(First of a two-part series on going global with a company's strategic public relations.)
Standing at the threshold of your company's global expansion, sniffing the excitement of new opportunities and challenges and, more than anything, the sheer possibilities of it all. Building a product brand in a major new market. Establishing a corporate reputation in a place where you have been unknown. Expanding the scope of internal communications to include ex-pats as well as new employees who may not speak your corporate language.
It's exciting, for sure. But if your PR team has largely been focused on the domestic market, you likely have no roadmap to follow as you gear up to go global.
Some companies are going global by necessity. Home economies in many mature, slow-growth markets are in recession. And companies are pinched by industry over-capacity, record energy costs and sky-high costs of commodities such as steel and copper, let alone petroleum-based materials from asphalt to plastic.
Others are expanding from a strong home base, called by the siren promise of rapidly expanding consumer economies that may or may not be similar to the home market.
Whatever your company's motivation for global expansion, corporate PR can play a number of vital roles in helping the enterprise succeed.
Having recently returned from Belarus in Eastern Europe, and Mexico the week before that, I've had PR globalization on my mind, specifically:
- How to help guide the business to be strategic in laying the ground-work for patient brand development when an opportunistic game-plan seens so appealing from an immediate risk-reward stand-point? For example, developing countries seeking to jump-start their own industrial prowess offer your company semi-lucrative licensing agreements with a nice income stream but nothing in the way of a brand footprint. When the licensing agreement is up and the cash sepnt, your company may be left with no market presence.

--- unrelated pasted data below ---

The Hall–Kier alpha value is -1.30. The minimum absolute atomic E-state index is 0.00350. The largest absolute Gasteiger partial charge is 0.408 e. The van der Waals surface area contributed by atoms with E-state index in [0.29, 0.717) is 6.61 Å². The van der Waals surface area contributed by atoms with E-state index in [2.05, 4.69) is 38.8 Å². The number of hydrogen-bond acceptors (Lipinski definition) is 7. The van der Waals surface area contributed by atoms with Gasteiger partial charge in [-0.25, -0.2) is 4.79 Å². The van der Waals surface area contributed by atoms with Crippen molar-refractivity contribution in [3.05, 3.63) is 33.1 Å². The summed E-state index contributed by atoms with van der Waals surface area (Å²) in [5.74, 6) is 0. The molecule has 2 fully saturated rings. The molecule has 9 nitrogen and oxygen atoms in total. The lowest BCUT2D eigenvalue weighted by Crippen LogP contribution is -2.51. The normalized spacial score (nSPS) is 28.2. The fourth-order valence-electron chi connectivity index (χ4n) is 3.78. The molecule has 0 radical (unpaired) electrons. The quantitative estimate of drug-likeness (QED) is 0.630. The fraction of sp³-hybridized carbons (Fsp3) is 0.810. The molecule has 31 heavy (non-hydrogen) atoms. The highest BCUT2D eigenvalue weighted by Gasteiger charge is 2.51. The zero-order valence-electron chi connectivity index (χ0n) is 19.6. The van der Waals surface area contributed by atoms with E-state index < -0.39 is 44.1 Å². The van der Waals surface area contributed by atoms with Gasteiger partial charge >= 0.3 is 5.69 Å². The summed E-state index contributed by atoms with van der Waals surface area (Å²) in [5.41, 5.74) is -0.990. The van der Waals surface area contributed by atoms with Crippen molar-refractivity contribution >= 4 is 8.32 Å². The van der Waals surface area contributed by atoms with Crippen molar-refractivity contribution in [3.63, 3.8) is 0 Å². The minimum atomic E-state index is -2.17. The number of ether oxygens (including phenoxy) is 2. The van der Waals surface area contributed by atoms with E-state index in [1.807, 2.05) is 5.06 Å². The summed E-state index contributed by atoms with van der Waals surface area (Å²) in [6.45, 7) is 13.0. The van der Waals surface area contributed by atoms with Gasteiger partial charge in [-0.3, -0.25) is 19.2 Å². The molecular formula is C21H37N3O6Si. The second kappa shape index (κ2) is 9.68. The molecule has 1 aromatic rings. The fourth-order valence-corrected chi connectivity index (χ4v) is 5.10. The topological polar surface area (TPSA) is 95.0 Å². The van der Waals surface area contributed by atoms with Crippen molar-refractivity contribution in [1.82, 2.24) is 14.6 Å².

- Are the ideals of corporate reputation universal? Or is it arrogant to assume, for example, as a U.S.-based company's public relations officer that I know what the company should stand for in Eastern Europe? Shouldn't one spend at least some time in the primary new markets before turning over the keys to local agencies and askng them to replicate what's worked in the home market?
- How to strike the right cultural balance in internal communications to help new operations assimilate into the melting pot of your (successful) company culture as well as to help spread company-wide the vibrant new aspects of a start-up operation's spunky mind-set?
Of the rapidly expanding BRIC countries -- Brazil, Russia, India and China -- it is Russia that intrigues me the most. After decades of stagnation in the Soviet and post-Soviet eras, Russia's economy began humming several years ago under Vladimir Putin's firm control. And that was before the incredible run-up in the price of oil. Only Saudi Arabia produces more crude oil than Russia, so as world demand and run-away speculation have driven the price of a barrel of oil over $100 (and lately far north of that lofty price), Russia has benefitted handsomely. With a new-born consumer economy led by the nouveau riches bent on conspicuous consumption, Russia may be a prime market for you, IF...
If Russia can clean up its industry and industrial products from essentially unregulated polluters to full compliance with EU emissions standards.
If Putin and his hand-picked "successor" Dmitry Medvedev get serious about cleaning up the rampant corruption and thuggery that make Western companies rightfully leery about investing there.
And if the government can resist the temptation to go retro-Soviet in nationalizing everything in sight and chasing away international investment. The recent expulsion of BP CEO Robert Dudley is certainly not a good sign. How Putin and Medvedev respond to the international backlash that is surely coming (you read it here first) may lay the foundation for a truly global Russian economy, or set it back two decades.
I'll expand on these themes in my next post. comments welcome, of course. Especially from Russian-national economic majors at prestigious Western universitites.
- Jon Harmon